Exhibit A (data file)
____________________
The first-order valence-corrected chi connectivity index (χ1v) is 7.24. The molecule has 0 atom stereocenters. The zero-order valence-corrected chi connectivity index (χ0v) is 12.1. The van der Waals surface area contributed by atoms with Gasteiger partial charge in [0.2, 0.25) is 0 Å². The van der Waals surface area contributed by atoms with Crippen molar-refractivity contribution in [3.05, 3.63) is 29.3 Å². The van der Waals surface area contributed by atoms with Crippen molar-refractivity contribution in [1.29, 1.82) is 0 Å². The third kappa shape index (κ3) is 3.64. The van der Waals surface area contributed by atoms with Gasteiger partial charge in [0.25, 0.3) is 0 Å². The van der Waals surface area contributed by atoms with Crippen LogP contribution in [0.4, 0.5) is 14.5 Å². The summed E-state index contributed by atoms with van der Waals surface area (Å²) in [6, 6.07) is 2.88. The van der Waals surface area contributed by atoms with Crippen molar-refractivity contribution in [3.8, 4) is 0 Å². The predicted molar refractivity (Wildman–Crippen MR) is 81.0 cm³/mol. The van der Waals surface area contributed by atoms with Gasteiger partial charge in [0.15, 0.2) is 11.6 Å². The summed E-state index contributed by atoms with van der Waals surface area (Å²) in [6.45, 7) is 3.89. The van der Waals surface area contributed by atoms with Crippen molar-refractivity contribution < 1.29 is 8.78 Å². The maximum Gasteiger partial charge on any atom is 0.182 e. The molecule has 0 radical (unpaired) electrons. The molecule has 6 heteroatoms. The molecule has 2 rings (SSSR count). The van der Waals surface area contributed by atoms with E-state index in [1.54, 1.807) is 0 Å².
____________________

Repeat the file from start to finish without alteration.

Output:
The first-order valence-corrected chi connectivity index (χ1v) is 7.24. The molecule has 0 atom stereocenters. The zero-order valence-corrected chi connectivity index (χ0v) is 12.1. The van der Waals surface area contributed by atoms with Gasteiger partial charge in [0.2, 0.25) is 0 Å². The van der Waals surface area contributed by atoms with Crippen molar-refractivity contribution in [3.05, 3.63) is 29.3 Å². The van der Waals surface area contributed by atoms with Crippen molar-refractivity contribution in [1.29, 1.82) is 0 Å². The third kappa shape index (κ3) is 3.64. The van der Waals surface area contributed by atoms with Gasteiger partial charge in [0.25, 0.3) is 0 Å². The van der Waals surface area contributed by atoms with Crippen LogP contribution in [0.4, 0.5) is 14.5 Å². The summed E-state index contributed by atoms with van der Waals surface area (Å²) in [6, 6.07) is 2.88. The van der Waals surface area contributed by atoms with Crippen molar-refractivity contribution in [3.8, 4) is 0 Å². The predicted molar refractivity (Wildman–Crippen MR) is 81.0 cm³/mol. The van der Waals surface area contributed by atoms with Gasteiger partial charge in [0.15, 0.2) is 11.6 Å². The summed E-state index contributed by atoms with van der Waals surface area (Å²) in [6.45, 7) is 3.89. The van der Waals surface area contributed by atoms with Crippen molar-refractivity contribution < 1.29 is 8.78 Å². The maximum Gasteiger partial charge on any atom is 0.182 e. The molecule has 0 radical (unpaired) electrons. The molecule has 6 heteroatoms. The molecule has 2 rings (SSSR count). The van der Waals surface area contributed by atoms with E-state index in [1.54, 1.807) is 0 Å².